One night back in 1996, I dropped by a local Blockbuster Video on the way home to my one-bedroom apartment (at the back of a popular barbecue restaurant), and picked up a film that would become one of my all-time favorites: Fargo.
I hadn’t heard much about the movie prior to watching it (other than noticing on the back of the DVD jacket that Siskel and Ebert were fans). That’s why I initially didn’t give the now infamous caption in the opening scene much thought: “This is a true story. The events depicted in this film took place in Minnesota in 1987. At the request of the survivors, the names have been changed. Out of respect for the dead, the rest has been told exactly as it occurred.”
The deeper I became invested in the story’s unique plot and uncouth characters, however, the more I’d find myself thinking back to that introductory statement and marveling at the notion that what I was watching (even with what was surely some poetic license) had actually happened. That anchor kept me firmly immersed in the frozen, quirky world of car salesman Jerry Lundegaard and police chief Marge Gunderson.
As it turned out, Fargo was not a true story. It was completely made up by the film’s esteemed creators, Joel and Ethan Coen. Joel later explained why he and his brother had chosen to fool their viewers: “If an audience believes that something’s based on a real event, it gives you permission to do things they might otherwise not accept.”
He was right, of course. It was a brilliant move — one that added to the audience’s experience.
Not everyone appreciated the rouse. I remember a woman I worked with telling me that she resented being lied to by the filmmakers. She had found out the truth after watching the movie, and she was genuinely ticked.
“If it’s not real, don’t tell people it’s real,” she said to me.
I found her reaction amusing. I described the lie as “harmless” — contained within a product of entertainment. I said that because it didn’t hurt, slander, or otherwise affect anyone’s life, it was meaningless . I then added, “The Coen Brothers are artists…not politicians running for office.”
I feel like the reasoning and the distinction I made back then were pretty sound. Twenty years later, smack dab in the middle of a bombastic election cycle, it’s becoming clear that there really is no difference left at all between entertainment and politics in regard to the truth. Political audiences (aka voters) have joined entertainment audiences in demonstrating that they’re every bit as willing to accept, absorb, admire, and even celebrate the lies they’re told by today’s actors.
Far too many of us just don’t care that Hillary Clinton lied about what caused the Benghazi attack (and then lied about lying about it) or that Donald Trump made up stories about Mexican rapists and thousands of Muslims celebrating in New Jersey. We tell ourselves that it doesn’t really matter as long as the product is attractive and the conclusion is desirable.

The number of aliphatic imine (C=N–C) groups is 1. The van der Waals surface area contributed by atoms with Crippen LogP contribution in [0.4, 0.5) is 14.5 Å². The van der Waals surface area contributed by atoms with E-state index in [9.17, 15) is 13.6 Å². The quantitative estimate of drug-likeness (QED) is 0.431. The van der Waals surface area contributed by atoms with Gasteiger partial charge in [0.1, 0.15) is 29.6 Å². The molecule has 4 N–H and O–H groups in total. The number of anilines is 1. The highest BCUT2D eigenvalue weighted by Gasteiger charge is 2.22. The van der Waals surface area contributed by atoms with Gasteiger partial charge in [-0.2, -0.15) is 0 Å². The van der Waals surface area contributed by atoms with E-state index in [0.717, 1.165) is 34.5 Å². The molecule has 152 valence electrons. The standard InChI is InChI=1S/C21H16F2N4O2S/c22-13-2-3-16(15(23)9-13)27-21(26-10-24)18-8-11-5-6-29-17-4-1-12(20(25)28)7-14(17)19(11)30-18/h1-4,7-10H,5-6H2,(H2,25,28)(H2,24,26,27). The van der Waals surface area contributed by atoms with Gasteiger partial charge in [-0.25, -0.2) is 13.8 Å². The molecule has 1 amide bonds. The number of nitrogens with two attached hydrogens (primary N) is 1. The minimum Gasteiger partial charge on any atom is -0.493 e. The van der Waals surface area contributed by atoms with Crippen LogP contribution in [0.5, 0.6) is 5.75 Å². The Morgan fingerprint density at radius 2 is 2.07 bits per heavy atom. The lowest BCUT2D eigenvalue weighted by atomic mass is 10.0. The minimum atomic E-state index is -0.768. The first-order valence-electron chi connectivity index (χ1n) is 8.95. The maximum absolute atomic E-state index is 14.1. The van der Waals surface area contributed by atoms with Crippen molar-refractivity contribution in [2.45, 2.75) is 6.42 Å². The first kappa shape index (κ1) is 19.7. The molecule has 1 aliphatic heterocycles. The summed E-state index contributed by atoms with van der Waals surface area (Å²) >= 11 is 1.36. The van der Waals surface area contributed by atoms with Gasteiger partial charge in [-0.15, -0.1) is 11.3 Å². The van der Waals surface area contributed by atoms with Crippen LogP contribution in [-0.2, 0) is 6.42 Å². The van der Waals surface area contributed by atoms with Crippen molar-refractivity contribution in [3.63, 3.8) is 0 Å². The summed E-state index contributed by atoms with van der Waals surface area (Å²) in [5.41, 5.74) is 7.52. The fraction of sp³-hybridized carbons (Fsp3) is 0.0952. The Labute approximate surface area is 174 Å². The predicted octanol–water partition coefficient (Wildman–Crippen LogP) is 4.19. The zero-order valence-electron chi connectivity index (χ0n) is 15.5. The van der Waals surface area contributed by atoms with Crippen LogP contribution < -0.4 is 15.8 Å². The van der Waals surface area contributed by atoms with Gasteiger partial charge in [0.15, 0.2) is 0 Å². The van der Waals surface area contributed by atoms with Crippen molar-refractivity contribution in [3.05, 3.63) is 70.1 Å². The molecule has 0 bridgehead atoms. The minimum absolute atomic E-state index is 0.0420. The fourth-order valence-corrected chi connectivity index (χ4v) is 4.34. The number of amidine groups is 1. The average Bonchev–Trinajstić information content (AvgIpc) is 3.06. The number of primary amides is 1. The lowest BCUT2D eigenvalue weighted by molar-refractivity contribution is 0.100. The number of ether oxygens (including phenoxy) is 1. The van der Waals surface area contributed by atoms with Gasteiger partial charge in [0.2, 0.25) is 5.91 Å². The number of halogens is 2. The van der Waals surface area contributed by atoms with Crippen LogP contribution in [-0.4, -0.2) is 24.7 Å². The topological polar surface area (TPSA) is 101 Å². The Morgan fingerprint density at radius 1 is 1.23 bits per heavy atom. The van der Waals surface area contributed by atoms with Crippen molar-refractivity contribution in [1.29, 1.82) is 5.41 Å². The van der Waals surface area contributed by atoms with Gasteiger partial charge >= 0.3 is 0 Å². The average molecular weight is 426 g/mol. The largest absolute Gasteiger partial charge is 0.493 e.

I pointed out in a recent column that even Bill O’Reilly — purveyor of the No Spin Zone — now finds this practice not only acceptable but also brilliant. I’d ask “Who’s looking out for us?” but the truth is that we don’t even care enough to look out for ourselves anymore. Along Joel Coen’s point, permission has been granted to do things that people might otherwise not accept.
Of course, the biggest fans out there are those who are so invested in their political actors that they’ve actually convinced themselves that all of these lies must somehow…in some way be true. I’m talking about the people you still hear lending credence to the anti-Muhammad YouTube video, or offering “ease-of-use” as a rational explanation for owning a private, secret email server. They’re the ones claiming that they — with their own two eyes — saw enough people celebrating the collapse of the Twin Towers to fill a New Jersey high school gymnasium.
Those people are more the exception than the rule, however. Most supporters don’t even bother to defend the conduct. It’s easier to just shout over the fact-checkers and misdirect the audience again. I guess conservatives should at least receive some acknowledgement for finally catching up to liberals in this area. Now, neither side is tethered to reality.
That being said, I never cease to be amazed by the things I keep hearing in this campaign. Yesterday, Donald Trump essentially admitted to Chris Cuomo that he lied in 2008 to help Hillary Clinton. Why lie? In Donald’s own words, he “needed votes for things.”
Call me crazy, but it seems that if a presidential candidate admits to (and has no qualms with) lying to the public for the sole purpose of gaining votes, that’s kind of a big story — maybe something along the lines of a gross lack of integrity or a pattern of empty rhetoric. But nope, not today. It’s 2016 and anything goes.
As we continue on in this campaign, expect the script to get even stranger. Expect the story to become downright perverse. Joel and Ethan, I hope you’re taking notes.